Friday, July 11, 2014

EAGLES, OSPREYS AND OTHER FLOOD PLANE INHABITANTS

With a little luck I'll find something interesting to photograph today.  I couldn't resist saying that.
This was a Douglas Lake morning but I'd be putting the boat in on the French Broad River and not the reservoir proper which means I should see some critters for a change as I'd be running clear upstream to the flood plane..
  The habitat up here is still hanging on by a thread as most property buyers want lake side property and this is mostly river side owned primarily by farmers so the wildlife still enjoys safe habitat conditions - for the time being.
This was going to be a hot one today as it is 8 AM and its 90 degrees already.  Whew!  I moved slowly up the river toward the Rankin flood plane at a slow, steady speed all the while scanning the water and coves for fishermen as well as eagles, ospreys or whatever else might be of interest.
 I just happened to look up through the trees and there was an immature bald eagle perched in the shade under a well leafed branch.
 I didn't see him in time to cut the engine for quiet so I just kept on moving upstream knowing he would not tolerate the racket that engine was making.  I noticed the screeching of another eagle close by.  It got the attention of the immature because I saw him snap his head to the direction of the loud chirping and screeching.  Then he blasted away.  I watched him as long as I could until he blended into the foliage of the mountain side. 
Then I saw where the chirping and screeching came from.  It was one of the adults calling the youngster.


These shots were taken at 1/500th and hardly fast enough to stop action.  Just not enough light but the images came out OK, I guess.


A second bald eagle appeared just a little further up stream.  These are the pair of adults that reside at point 18 on Douglas Lake.  The youngster is one of two babies born this year and is evidently undergoing training while the sibling is waiting at the nest.





I never get tired watching these magnificent birds and I learn something different about them each time I study them in the wilds.

You will see a lot of great egrets on my blog and there is a reason.  Wildlife is difficult to photograph and each opportunity presents its own set of problems and challenges to overcome but, the egret holds a special challenge for me.  You see, the white on the bird is very contrast y with everything in nature and that brilliant white overpowers the camera's automatic white balance settings making photographs bleached out or bright white.   The challenge is to arrive at a setting where the white appears as natural as possible without the bleaching effect.  So, I take a lot of egret pictures and I save the settings in the camera's memory to pull out at some future date.  I never pull them out but its fun to save them anyway.  Lets see how I did today.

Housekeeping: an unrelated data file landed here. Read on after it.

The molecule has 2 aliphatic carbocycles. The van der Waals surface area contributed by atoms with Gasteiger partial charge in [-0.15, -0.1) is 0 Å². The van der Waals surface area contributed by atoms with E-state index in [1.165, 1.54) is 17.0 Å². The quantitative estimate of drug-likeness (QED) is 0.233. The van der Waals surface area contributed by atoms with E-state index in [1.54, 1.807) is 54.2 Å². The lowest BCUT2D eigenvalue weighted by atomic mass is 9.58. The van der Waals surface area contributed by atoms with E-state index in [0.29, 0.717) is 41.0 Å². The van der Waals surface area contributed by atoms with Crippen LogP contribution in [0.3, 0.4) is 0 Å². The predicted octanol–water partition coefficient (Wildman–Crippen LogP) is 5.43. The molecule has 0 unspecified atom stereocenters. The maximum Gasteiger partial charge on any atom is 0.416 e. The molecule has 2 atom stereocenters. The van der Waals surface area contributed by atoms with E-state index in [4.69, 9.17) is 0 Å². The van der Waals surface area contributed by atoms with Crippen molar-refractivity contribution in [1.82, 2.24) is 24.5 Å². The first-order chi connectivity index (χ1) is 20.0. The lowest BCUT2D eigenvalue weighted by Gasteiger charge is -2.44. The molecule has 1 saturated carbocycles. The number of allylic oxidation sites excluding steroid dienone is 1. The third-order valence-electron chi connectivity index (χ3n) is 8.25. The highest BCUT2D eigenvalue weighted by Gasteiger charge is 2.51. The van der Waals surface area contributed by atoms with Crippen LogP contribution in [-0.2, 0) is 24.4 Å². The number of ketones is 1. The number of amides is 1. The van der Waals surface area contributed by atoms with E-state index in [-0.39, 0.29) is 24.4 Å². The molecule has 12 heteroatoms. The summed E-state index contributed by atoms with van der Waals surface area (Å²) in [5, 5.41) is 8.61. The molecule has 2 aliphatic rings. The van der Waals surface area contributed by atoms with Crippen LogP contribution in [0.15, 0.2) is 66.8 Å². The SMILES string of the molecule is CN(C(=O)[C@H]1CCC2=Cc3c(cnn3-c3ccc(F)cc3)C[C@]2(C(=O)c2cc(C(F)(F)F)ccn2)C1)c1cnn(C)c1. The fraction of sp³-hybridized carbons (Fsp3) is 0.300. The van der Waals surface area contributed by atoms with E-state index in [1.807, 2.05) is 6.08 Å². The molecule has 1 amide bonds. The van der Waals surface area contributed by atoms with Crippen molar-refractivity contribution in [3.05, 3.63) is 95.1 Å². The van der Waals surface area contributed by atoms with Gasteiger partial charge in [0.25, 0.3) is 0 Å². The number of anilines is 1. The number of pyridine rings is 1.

The shot above will be a favorite of mine.  I really like it.
The contrast isn't real bad but I almost got it wrong.  These shots are acceptable to me and I'll post them.



Look like the double crested cormorants are gathering for a meeting of sorts.  I'll skirt around them so as not to disturb their group, and it is quite a large group.



Lets try this one more time:

 The shot below is close to being overexposed - harsh white.  I'll leave it here though.
This osprey is carrying a really heavy piece of wood back to his nest to repair some damage.  I hip shot this bird as he came out of the bright sky to my right and I didn't have time to set up on him.  I had to pan the camera with him.




 I am impressed.  These birds only weigh a couple pounds and the stick probably weighs as much as he does.  You should see some of the tree limbs that bald eagles carry.  Whew!
 He's lowering his lumber down onto the nest that you see in the bottom of the picture below.
Below is a totally different osprey.  An interloper showed up and this guy went balistic on the trespasser.  They actually made contact but I missed that part.  I got them after they released each other.
 Here comes the trespasser in the shot below:
 The resident osprey sailed off the perch and slammed the new guy.
 The trespasser was sent packing.
Later, I ran onto an osprey carrying a fish and I just added him in the mix here on the blog.





 This is a 1st year great blue heron still hanging onto the nest.
 No problem identifying the critter in the following shot:
 And finally a look at the new bridge progress at Walter's Bridge boat ramp.  Things are coming along nicely.

While we are looking at bridges - lets have a look at the old railroad bridge way up river at Rankin.

 I wonder where that heavy chunk of timber is going to land, and it will absolutely let go some day.

I'll stick a couple more shots of the bird bath at my house.  There was a pretty big party going on there last evening.

See ya.  Thanks for looking in........